RALEIGH and DURHAM, N.C., Aug. 19 — Smith & Nephew Biologics & Spine is proceeding to the next stage in the approval process for the U.S. launch of DUROLANE® Single Injection, Stabilized Hyaluronic Acid.
Representatives from the product developer, Q-Med AB of Sweden (“Q-Med”), and their global commercial partner, Smith & Nephew met today with the FDA’s Orthopaedic and Rehabilitation Devices Advisory Committee to discuss clinical evidence for the use of DUROLANE® in the treatment of knee pain caused by osteoarthritis (“OA”).
The FDA Advisory Committee did not recommend DUROLANE® for immediate approval, requesting further information as part of the Premarket Approval (“PMA”) process for the product. Smith & Nephew plans to work with Q-Med and the FDA to provide the data required.
Mark Augusti, President of Smith & Nephew Biologics & Spine, said: “We are committed to expanding our range of HA therapies in the United States. Use of our multi-injection SUPARTZ® Joint Fluid Therapy as a treatment for knee OA continues to increase and we are exploring its potential for other indications.”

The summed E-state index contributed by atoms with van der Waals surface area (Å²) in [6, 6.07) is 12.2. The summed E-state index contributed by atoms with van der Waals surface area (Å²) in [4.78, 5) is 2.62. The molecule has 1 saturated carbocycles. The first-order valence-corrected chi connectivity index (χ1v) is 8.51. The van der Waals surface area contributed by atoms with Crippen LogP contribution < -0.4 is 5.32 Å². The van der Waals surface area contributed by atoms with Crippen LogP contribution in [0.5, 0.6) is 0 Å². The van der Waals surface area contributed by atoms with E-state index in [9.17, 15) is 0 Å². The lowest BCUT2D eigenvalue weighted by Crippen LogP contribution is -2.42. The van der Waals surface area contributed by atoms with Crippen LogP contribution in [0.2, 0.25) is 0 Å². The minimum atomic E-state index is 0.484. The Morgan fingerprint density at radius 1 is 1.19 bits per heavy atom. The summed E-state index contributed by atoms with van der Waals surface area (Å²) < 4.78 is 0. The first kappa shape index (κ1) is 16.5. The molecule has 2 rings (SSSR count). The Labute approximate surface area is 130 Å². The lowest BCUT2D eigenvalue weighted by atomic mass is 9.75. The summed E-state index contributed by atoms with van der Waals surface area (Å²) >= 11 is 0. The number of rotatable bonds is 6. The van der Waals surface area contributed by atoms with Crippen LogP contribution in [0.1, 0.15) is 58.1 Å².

Q-Med CEO and founder Bengt Agerup said: “We are continuing the clinical development of DUROLANE® in collaboration with Smith & Nephew to provide satisfactory clinical evidence of DUROLANE®‘s performance. We remain committed to our goal of providing U.S. physicians and patients access to a non-animal single injection product.”
Ken Reali, SVP and General Manager of Biologics & Spine, added: “Our meeting with the Advisory Committee on single injection DUROLANE® provided some very useful and valuable feedback on our Premarket Approval application. We intend to work with our Q-Med partners and the FDA to initiate the next steps in making this highly successful global product available to U.S. patients.”
Smith & Nephew and Q-Med have an exclusive partnership for the global development and commercialization of DUROLANE®. It is already marketed in 32 countries, including Canada, and has been used to treat the symptoms of OA in more than 350,000 patients worldwide.
Source: Smith & Nephew